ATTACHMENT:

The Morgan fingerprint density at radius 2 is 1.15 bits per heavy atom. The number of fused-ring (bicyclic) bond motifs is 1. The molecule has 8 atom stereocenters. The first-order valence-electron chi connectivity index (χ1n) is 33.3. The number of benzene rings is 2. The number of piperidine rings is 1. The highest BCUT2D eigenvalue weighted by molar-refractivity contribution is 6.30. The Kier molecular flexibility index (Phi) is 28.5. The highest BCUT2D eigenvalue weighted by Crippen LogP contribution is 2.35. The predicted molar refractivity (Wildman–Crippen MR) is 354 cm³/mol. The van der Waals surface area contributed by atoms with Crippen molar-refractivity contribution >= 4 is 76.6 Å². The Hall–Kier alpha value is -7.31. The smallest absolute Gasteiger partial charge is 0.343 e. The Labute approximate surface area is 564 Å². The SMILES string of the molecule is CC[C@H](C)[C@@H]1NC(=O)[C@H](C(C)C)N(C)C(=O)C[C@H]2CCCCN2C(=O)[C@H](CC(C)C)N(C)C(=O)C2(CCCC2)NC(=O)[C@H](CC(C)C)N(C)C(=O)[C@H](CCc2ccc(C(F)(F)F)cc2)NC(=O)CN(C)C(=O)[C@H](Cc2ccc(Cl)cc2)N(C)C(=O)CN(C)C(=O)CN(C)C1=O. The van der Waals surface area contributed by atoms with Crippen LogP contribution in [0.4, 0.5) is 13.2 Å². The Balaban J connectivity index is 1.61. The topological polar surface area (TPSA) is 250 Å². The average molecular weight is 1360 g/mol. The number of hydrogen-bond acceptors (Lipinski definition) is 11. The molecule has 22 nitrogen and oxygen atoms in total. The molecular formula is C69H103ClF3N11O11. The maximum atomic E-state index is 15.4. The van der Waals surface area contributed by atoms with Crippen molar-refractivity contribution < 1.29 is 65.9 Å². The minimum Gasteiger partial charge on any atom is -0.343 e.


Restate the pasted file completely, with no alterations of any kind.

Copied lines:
The Morgan fingerprint density at radius 2 is 1.15 bits per heavy atom. The number of fused-ring (bicyclic) bond motifs is 1. The molecule has 8 atom stereocenters. The first-order valence-electron chi connectivity index (χ1n) is 33.3. The number of benzene rings is 2. The number of piperidine rings is 1. The highest BCUT2D eigenvalue weighted by molar-refractivity contribution is 6.30. The Kier molecular flexibility index (Phi) is 28.5. The highest BCUT2D eigenvalue weighted by Crippen LogP contribution is 2.35. The predicted molar refractivity (Wildman–Crippen MR) is 354 cm³/mol. The van der Waals surface area contributed by atoms with Crippen molar-refractivity contribution >= 4 is 76.6 Å². The Hall–Kier alpha value is -7.31. The smallest absolute Gasteiger partial charge is 0.343 e. The Labute approximate surface area is 564 Å². The SMILES string of the molecule is CC[C@H](C)[C@@H]1NC(=O)[C@H](C(C)C)N(C)C(=O)C[C@H]2CCCCN2C(=O)[C@H](CC(C)C)N(C)C(=O)C2(CCCC2)NC(=O)[C@H](CC(C)C)N(C)C(=O)[C@H](CCc2ccc(C(F)(F)F)cc2)NC(=O)CN(C)C(=O)[C@H](Cc2ccc(Cl)cc2)N(C)C(=O)CN(C)C(=O)CN(C)C1=O. The van der Waals surface area contributed by atoms with Crippen LogP contribution in [0.4, 0.5) is 13.2 Å². The Balaban J connectivity index is 1.61. The topological polar surface area (TPSA) is 250 Å². The average molecular weight is 1360 g/mol. The number of hydrogen-bond acceptors (Lipinski definition) is 11. The molecule has 22 nitrogen and oxygen atoms in total. The molecular formula is C69H103ClF3N11O11. The maximum atomic E-state index is 15.4. The van der Waals surface area contributed by atoms with Crippen molar-refractivity contribution < 1.29 is 65.9 Å². The minimum Gasteiger partial charge on any atom is -0.343 e.